Cuban plane becomes art

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Tallahassee Democrat

May 10, 2004

By Associated Press

A vintage Cuban government-owned crop-dusting plane seized by the United States after a pilot and his family used it to leave the island is now a piece of art.

After sitting in Key West storage for about 18 months, the plane was taken apart and reassembled in a hangar, where artist Xavier Cortada began painting the plane Friday. He says he envisions painting open mouths to signify the lack of freedom of expression on the communist island.

The Russian-made Antonov An-2 Colt was taken by U.S. court order in a rare judgment against Fidel Castro’s regime.

The eight Cubans landed in Key West in November 2002, and the plane was seized to help satisfy a $27 million judgment won in 2001 by the ex-wife of a Cuban spy.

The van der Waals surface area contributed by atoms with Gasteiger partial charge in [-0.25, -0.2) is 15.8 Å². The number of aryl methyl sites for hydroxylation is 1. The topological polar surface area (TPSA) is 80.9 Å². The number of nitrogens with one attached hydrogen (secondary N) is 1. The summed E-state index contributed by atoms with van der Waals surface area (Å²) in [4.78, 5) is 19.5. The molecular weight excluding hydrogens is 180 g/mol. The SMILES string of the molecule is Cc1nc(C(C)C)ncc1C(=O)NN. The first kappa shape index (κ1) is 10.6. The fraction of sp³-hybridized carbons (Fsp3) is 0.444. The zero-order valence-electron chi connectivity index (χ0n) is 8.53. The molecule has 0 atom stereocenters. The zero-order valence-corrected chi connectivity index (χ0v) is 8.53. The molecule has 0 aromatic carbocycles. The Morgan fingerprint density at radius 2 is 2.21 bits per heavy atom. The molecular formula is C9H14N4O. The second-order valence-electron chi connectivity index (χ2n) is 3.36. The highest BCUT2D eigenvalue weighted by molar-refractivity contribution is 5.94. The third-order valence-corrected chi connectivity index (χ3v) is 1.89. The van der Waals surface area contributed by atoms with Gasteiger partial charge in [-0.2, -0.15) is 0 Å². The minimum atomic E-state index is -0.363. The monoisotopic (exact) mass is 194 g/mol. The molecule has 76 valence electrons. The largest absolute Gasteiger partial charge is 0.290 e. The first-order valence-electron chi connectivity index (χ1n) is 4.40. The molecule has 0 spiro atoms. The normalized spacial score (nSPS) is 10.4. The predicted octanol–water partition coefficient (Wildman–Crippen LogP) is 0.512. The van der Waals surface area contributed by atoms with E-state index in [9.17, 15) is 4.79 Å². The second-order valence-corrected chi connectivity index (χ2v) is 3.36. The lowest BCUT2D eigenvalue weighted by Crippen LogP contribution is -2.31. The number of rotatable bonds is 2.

Cortada will also surround the plane with 45 painted trunks numbered 1959 to 2004 for the years of Castro’s rule. The trunks will be filled with letters from exiles about their personal experiences leaving Cuba.

Cortada said he is soliciting letters now and will invite visitors to the exhibit to write letters.

“As an artist, my job is to look at my world and express it for others to see,” Cortada said. “But with this project, I thought, maybe it’s not just my expression that is important here. Maybe it’s their expression that is of utmost value.”

The exhibit will be unveiled May 19.